Financial Planning

So you've done your research and narrowed down the field to several franchises you'd be interested in operating. But before you buy a franchise - or any business for that matter - you should have a realistic projection of sales, expenses, and profits and whether or not they match your financial capability. An investment can go for as little as $10,000 for maintenance franchises to as high as several million dollars for a hotel.

1. Determining My Financial Capability

In order to measure the viability of the franchise investment you are interested in, you need to determine the following:

  • Net Worth (total assets minus total liabilities). Examined by franchisors with minimum net worth requirements; also provides an indication of your ability to finance your investment.
  • Liquid Capital. Assets easily converted into cash.
  • Other Personal Financial Obligations. Debt that must be paid regardless of how well or how poorly your franchise performs.

The Minority Business Development Agency (MBDA) provides the following worksheet for you. It is available in a downloadable PDF format here.

2. So How Much Should I Invest?

Don't invest everything in a franchise. When calculating your financial capability, you should always remain conservative, and when you finally come up with your net worth, do not be foolish enough to spend it all. Expect initial investment fees to exceed estimates, and sales and profits projections to disappoint you. In fact, many franchisees do not make money in their first year, so having enough money in reserve is vitally important.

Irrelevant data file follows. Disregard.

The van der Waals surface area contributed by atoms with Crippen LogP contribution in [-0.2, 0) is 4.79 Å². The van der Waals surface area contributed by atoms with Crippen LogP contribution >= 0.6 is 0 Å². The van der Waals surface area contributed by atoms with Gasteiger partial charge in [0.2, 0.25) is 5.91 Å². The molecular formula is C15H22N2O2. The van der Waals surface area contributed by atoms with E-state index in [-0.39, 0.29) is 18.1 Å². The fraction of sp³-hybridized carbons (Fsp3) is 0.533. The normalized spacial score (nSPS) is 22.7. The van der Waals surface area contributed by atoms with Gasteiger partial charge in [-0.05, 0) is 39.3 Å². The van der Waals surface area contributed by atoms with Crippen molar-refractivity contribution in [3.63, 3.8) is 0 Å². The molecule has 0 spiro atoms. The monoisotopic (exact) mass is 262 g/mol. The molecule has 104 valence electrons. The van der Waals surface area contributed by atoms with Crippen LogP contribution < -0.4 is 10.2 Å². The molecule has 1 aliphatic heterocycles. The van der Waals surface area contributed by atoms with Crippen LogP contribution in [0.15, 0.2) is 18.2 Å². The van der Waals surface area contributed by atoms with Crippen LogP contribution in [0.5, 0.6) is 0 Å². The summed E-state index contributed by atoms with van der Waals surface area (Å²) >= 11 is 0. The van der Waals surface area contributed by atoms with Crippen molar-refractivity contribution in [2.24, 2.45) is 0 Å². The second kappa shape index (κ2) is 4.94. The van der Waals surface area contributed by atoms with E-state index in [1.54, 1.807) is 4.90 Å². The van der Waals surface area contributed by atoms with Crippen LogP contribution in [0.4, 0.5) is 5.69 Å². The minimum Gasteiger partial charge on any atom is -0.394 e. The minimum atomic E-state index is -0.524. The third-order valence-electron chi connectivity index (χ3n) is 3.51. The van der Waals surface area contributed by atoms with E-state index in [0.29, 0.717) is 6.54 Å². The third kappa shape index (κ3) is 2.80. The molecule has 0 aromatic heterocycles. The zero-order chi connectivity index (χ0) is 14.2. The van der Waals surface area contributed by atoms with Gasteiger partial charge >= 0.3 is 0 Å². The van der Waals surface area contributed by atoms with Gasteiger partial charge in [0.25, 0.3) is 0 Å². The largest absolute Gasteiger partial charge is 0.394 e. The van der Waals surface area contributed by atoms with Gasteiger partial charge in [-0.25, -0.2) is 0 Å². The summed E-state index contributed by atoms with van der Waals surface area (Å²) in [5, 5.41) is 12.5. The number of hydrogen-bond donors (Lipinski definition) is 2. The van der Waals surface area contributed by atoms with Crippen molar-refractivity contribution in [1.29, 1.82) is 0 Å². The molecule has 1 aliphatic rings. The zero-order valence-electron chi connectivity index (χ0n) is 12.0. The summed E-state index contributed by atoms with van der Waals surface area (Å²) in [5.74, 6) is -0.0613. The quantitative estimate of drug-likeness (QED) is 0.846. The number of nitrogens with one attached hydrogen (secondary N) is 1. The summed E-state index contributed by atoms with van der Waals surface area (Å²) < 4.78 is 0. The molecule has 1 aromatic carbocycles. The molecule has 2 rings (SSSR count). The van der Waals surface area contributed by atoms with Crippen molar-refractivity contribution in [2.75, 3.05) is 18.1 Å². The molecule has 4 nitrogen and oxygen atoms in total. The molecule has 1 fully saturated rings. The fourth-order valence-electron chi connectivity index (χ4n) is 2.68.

Be wary of financing arrangements. Finance charges and interest are real cash flow burdens. If you cannot afford to pay a substantial portion of the initial investment up front, you might want to reconsider your decision to buy the franchise. Be careful about using things that are important to you as collateral for financing, such as the roof over your head. Also think twice about asking a loved one to bear risk with you by being a co-signer or guarantor of debt.

Next: FDD Analysis